“I’ve had the story for three years. I’ve had this interview with Virginia Roberts,” a woman who says she was abused by Epstein when she was a minor, Robach said in the “hot mic” moment in August.
“We would not put it on the air. First of all, I was told, ‘Who’s Jeffrey Epstein? No one knows who that is. This is a stupid story.'”
Robach said the British royal family found out about the investigation. Prince Andrew, at one time the sixth in line to the throne, was a longtime Epstein associate who was accused by Roberts of raping her. “The palace … threatened us a million different ways,” Robach said.
ABC executives were fearful that if the investigation was allowed to move forward, the royal family would bar access to Prince William and Kate Middleton, Robach said. “That also quashed the story,” she said.
— James O’Keefe (@JamesOKeefeIII) November 5, 2019
High-profile attorney Alan Dershowitz, who has also faced accusations in the Epstein saga, was also implicated in Roberts’s story.
“She told me everything. She had pictures. She had everything. She was in hiding for 12 years. We convinced her to come out. We convinced her to talk to us,” the ABC anchor said.
“It was unbelievable what we had. [Bill] Clinton, we had everything. I tried for three years to get it on to no avail, and it’s like these new revelations, and I freaking had all of it.”
“I’m so [expletive] right now,” Robach said.
Roberts’s attorney Brad Edwards said around the time the investigation was complete that, “‘There will come a day we will realize Jeffrey Epstein was the most prolific pedophile this country has ever known,'” Robach continued. “And I had it all three years ago.”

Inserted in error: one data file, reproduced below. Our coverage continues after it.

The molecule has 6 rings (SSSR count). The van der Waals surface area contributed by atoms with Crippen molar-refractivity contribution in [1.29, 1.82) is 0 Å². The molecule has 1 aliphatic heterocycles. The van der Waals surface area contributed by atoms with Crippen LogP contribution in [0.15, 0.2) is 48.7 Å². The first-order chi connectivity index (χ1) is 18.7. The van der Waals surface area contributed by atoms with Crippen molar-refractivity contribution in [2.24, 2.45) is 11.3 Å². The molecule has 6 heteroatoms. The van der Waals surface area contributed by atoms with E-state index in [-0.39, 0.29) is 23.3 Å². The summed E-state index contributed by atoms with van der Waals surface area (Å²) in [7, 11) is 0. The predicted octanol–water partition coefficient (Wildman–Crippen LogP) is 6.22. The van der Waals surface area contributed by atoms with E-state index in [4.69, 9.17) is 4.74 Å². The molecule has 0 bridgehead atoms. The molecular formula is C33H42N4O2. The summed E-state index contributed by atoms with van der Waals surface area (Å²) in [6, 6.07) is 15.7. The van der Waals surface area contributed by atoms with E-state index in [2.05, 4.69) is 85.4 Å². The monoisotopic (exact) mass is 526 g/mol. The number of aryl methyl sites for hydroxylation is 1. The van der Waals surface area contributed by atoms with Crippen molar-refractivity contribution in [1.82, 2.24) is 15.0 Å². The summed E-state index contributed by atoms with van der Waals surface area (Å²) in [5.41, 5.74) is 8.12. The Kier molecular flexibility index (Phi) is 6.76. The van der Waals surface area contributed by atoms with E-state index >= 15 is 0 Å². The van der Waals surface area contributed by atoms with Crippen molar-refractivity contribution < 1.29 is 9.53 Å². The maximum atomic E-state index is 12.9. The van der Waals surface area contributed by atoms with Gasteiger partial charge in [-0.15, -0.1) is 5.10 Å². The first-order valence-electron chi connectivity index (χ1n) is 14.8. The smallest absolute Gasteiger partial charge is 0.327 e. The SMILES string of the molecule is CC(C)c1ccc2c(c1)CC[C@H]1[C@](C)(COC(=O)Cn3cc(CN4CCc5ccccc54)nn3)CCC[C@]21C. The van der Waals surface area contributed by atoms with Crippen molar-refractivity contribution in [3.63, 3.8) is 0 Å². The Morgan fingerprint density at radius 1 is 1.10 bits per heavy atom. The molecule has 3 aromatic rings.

In a statement released through ABC on Tuesday, Robach said: “As a journalist, as the Epstein story continued to unfold last summer, I was caught in a private moment of frustration. I was upset that an important interview I had conducted with Virginia Roberts didn’t air because we could not obtain sufficient corroborating evidence to meet ABC’s editorial standards about her allegations.”
The allegations against Prince Andrew and President Bill Clinton weren’t verified by ABC, Robach said. “In the years since no one has ever told me or the team to stop reporting on Jeffrey Epstein,” she added.
ABC said in a statement: “At the time, not all of our reporting met our standards to air, but we have never stopped investigating the story. Ever since we’ve had a team on this investigation and substantial resources dedicated to it.”
ABC wasn’t the only outlet to hold back stories about Epstein’s alleged crimes.
Two girls said they were abused by Epstein; one was also abused by Epstein’s longtime associate Ghislaine Maxwell, they said.
The girls were interviewed by Vanity Fair but the story the outlet published on Epstein included no mention of the girls. Before it was published, Epstein himself had shown up at the Vanity Fair offices and spoken to then-editor-in-chief Graydon Carter, reported NPR.
“He was torturing Graydon,” said John Connolly, a Vanity Fair contributing editor at the time. Epstein pressed Carter on the story, later repeatedly calling him. Carter later received a severed head of a dead cat and a bullet at his apartment.
Carter told The Hollywood Reporter that the magazine didn’t have three sources, which it considered necessary, later telling NPR that Vicky Ward, the reporter, didn’t have three sources that met the outlet’s “legal threshold.”
Annie and Maria Farmer, and their mother, Janice Farmer, told NPR they all agreed to go on the record regarding the accusations. “We hoped the story would put people on notice and they would be stopped from abusing other young girls and young women. That didn’t happen. In the end, the story that ran erased our voices,” they said in a statement.
Epstein, 66, was pronounced dead on Aug. 17 just over an hour after being found unconscious in his prison cell in New York City. He was awaiting trial on child sex trafficking charges.